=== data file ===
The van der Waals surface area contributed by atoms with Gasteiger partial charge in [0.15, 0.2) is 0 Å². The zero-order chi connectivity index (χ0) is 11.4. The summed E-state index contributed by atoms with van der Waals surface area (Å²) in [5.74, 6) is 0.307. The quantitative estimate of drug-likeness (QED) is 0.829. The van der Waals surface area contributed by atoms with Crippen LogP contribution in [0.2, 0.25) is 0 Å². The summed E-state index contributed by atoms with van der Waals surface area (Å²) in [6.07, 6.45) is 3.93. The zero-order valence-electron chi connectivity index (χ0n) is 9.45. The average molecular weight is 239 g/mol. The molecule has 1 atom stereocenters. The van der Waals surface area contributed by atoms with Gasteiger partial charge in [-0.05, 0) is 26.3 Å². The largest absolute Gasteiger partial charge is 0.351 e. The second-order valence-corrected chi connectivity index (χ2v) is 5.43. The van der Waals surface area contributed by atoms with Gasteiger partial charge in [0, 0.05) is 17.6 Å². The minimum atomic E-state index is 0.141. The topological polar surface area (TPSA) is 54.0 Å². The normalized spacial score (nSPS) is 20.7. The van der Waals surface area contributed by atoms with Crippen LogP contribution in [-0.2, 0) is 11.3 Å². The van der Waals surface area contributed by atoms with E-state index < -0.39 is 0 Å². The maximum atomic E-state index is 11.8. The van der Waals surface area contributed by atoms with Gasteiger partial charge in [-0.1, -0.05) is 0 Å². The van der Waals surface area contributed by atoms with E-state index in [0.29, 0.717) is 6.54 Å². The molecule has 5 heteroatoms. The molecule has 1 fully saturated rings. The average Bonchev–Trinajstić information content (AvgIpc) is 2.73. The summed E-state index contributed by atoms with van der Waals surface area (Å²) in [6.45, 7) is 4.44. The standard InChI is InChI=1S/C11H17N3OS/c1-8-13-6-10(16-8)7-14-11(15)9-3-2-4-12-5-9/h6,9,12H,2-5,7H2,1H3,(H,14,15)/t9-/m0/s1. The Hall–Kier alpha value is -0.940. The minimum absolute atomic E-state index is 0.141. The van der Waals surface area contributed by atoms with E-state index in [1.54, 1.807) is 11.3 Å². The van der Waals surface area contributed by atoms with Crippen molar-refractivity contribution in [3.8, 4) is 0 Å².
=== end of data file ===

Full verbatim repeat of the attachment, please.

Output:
The van der Waals surface area contributed by atoms with Gasteiger partial charge in [0.15, 0.2) is 0 Å². The zero-order chi connectivity index (χ0) is 11.4. The summed E-state index contributed by atoms with van der Waals surface area (Å²) in [5.74, 6) is 0.307. The quantitative estimate of drug-likeness (QED) is 0.829. The van der Waals surface area contributed by atoms with Crippen LogP contribution in [0.2, 0.25) is 0 Å². The summed E-state index contributed by atoms with van der Waals surface area (Å²) in [6.07, 6.45) is 3.93. The zero-order valence-electron chi connectivity index (χ0n) is 9.45. The average molecular weight is 239 g/mol. The molecule has 1 atom stereocenters. The van der Waals surface area contributed by atoms with Gasteiger partial charge in [-0.05, 0) is 26.3 Å². The largest absolute Gasteiger partial charge is 0.351 e. The second-order valence-corrected chi connectivity index (χ2v) is 5.43. The van der Waals surface area contributed by atoms with Gasteiger partial charge in [0, 0.05) is 17.6 Å². The minimum atomic E-state index is 0.141. The topological polar surface area (TPSA) is 54.0 Å². The normalized spacial score (nSPS) is 20.7. The van der Waals surface area contributed by atoms with Crippen LogP contribution in [-0.2, 0) is 11.3 Å². The van der Waals surface area contributed by atoms with E-state index < -0.39 is 0 Å². The maximum atomic E-state index is 11.8. The van der Waals surface area contributed by atoms with Gasteiger partial charge in [-0.1, -0.05) is 0 Å². The van der Waals surface area contributed by atoms with E-state index in [0.29, 0.717) is 6.54 Å². The molecule has 5 heteroatoms. The molecule has 1 fully saturated rings. The average Bonchev–Trinajstić information content (AvgIpc) is 2.73. The summed E-state index contributed by atoms with van der Waals surface area (Å²) in [6.45, 7) is 4.44. The standard InChI is InChI=1S/C11H17N3OS/c1-8-13-6-10(16-8)7-14-11(15)9-3-2-4-12-5-9/h6,9,12H,2-5,7H2,1H3,(H,14,15)/t9-/m0/s1. The Hall–Kier alpha value is -0.940. The minimum absolute atomic E-state index is 0.141. The van der Waals surface area contributed by atoms with E-state index in [1.54, 1.807) is 11.3 Å². The van der Waals surface area contributed by atoms with Crippen molar-refractivity contribution in [3.8, 4) is 0 Å².